Self-driving cars get ready to roll
Studies have shown that 94 percent of driving accidents are the result of driver error.
After more than a million miles navigated without human drivers, autonomous-car companies have spotted a new roadblock ahead: state and federal laws. Politicians have been slow to offer a green light to the nascent industry.
Q: Are self-driving cars legal in the United States?
Sort of. So far, four states and the District of Columbia have adopted laws allowing driverless cars on public roads and designed their regulations to allow companies to test the technology in real-world situations, building in strict requirements, such as a common provision that a person be ready to seize the wheel at any moment should something go wrong. Beyond these early adopters, 16 states are considering the issue and nine have shot down autonomous-vehicle bills, according to a tally by Stanford University’s Center for Internet and Society.
As this patchwork develops, Transportation Secretary Anthony Foxx said in January that he plans to unveil federal safety guidelines for self-driving cars in the next six months. In February, the National Highway Traffic Safety Administration took the first step, ruling that a car's "driver" no longer needs to be a human behind the wheel. Software may now legally be considered the driver.
Q: What’s at stake here?
Safety and mobility, for starters. Carmakers say self-driving vehicles will be as much as 10 times as safe as human-driven cars. Google points to statistics showing that 94 percent of all accidents are caused by human error. Unlike people, autonomous cars pay attention at all times. As the technology improves, self-driving vehicles could also redefine public transit through car-sharing plans, automated buses, and lower-cost taxis.
Of course, the technology could also be deployed before it’s ready, causing more accidents instead of fewer, and raising many new liability questions. Or, if the industry rolls ahead without a hitch, it could lead to massive layoffs for drivers across several industries.
Q: When will the technology be ready?
It’s hard to tell. Some companies, notably Google, say they’ve been hampered by regulatory snarls. But there are also technical challenges. Many self-driving cars use sensors powered by technology called lidar (light detection and ranging), which uses light that bounces off objects to develop a detailed model of an environment. Currently, these sensors have difficulty navigating in fog and rain. Mirrored surfaces can also present a challenge.
Google’s cars use technology that makes decisions based on previous situations it has encountered – just as a person’s driving history can make that person a better driver. Despite having conducted extensive testing on roads in California and Texas, the cars aren’t quite ready for the public, the company admits.
“Our cars today, we think, do a really good job avoiding accidents,” says Chris Urmson, head of Google’s self-driving car project. “They do [this] by being a little oversensitive to the signals out there. [So, the challenge] is, How do they keep that level of paranoia while making [the car] not ... overreact completely.”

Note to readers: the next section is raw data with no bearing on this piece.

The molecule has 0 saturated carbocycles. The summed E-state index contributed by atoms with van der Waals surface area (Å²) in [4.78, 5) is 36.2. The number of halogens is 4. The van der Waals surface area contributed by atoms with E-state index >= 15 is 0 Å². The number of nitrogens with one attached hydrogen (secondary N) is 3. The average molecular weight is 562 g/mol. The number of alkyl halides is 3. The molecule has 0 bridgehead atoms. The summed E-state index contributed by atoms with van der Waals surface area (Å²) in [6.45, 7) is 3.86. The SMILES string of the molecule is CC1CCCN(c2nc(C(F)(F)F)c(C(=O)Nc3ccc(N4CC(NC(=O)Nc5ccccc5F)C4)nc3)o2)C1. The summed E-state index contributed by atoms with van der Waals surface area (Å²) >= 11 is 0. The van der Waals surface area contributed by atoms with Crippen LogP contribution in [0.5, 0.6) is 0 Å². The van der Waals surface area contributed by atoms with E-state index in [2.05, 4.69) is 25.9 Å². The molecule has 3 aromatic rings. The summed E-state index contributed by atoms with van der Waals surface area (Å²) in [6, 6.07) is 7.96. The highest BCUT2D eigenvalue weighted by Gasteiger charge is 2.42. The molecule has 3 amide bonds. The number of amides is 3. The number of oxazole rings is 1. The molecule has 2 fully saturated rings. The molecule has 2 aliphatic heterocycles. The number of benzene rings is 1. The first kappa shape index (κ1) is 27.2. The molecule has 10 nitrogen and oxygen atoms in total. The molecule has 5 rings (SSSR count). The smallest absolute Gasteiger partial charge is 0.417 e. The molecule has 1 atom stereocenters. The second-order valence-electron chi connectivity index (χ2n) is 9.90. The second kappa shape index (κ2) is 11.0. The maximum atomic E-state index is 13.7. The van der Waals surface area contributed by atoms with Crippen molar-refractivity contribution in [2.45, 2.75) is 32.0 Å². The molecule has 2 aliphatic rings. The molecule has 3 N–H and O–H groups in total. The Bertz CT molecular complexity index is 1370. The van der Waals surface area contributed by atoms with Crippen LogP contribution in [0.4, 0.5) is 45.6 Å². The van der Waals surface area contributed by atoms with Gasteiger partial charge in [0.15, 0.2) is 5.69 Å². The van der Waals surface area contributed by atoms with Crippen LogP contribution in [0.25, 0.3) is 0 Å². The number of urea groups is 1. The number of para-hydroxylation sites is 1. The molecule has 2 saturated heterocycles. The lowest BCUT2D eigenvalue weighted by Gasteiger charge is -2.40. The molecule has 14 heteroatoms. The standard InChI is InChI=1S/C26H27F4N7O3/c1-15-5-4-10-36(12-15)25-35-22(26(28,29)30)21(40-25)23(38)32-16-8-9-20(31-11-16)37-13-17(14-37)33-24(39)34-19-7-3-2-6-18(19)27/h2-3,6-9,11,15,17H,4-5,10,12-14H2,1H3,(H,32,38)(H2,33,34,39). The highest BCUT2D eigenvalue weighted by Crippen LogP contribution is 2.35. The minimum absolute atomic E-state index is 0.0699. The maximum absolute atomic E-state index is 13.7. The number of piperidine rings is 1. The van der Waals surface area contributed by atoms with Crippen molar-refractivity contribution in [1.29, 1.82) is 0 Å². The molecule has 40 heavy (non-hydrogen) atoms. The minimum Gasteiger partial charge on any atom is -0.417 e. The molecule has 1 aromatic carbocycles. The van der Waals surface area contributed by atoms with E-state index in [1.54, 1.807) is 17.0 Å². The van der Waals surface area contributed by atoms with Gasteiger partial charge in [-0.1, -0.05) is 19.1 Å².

Tesla head Elon Musk, who argues that autonomous-car technology could be available in as little as two to three years, has said ironing out regulations will likely tack on an additional year.
Q: Is this an uphill battle for self-driving car proponents?
Not necessarily. Bryant Walker Smith, a law professor at the University of South Carolina who studies the technology, says federal guidelines may help take pressure off states to create their own regulations.
“My key message is, Start from the bottom up rather than the top down,” he says. “What we’ve seen in the last few years is states that say, ‘Oh, we want to do something about that,’ and so they jump immediately to passing a law. The bottom-up approach looks at the technology first.”
In California, Google has been aggressively lobbying the Department of Motor Vehicles to finalize its long-delayed guidelines. When a draft was released in December that sharply limited the company’s ultimate goal to make cars without pedals or a steering wheel, the company balked, saying the guidelines put “a ceiling on the potential for fully self-driving cars.” So Google has focused on tests in Texas, where the embrace from lawmakers has been warmer.
Q: Are there autonomous features in regular cars?
Many carmakers already offer features such as automated braking systems that prevent collisions and adaptive cruise control. The US Department of Transportation has also given its blessing to some fully autonomous features, saying BMW’s remote self-parking system meets federal safety guidelines. That said, Tesla recently scaled back its automated steering feature after customers complained about their cars behaving erratically. A recent survey by insurer The Hartford found that many of the light-touch automated features, such as rear backup cameras or sensor-driven smart headlights, proved popular with baby boomers – a key market that Google hopes to court with its cars. However, these older drivers were skeptical of more automated features, such as parking assistance.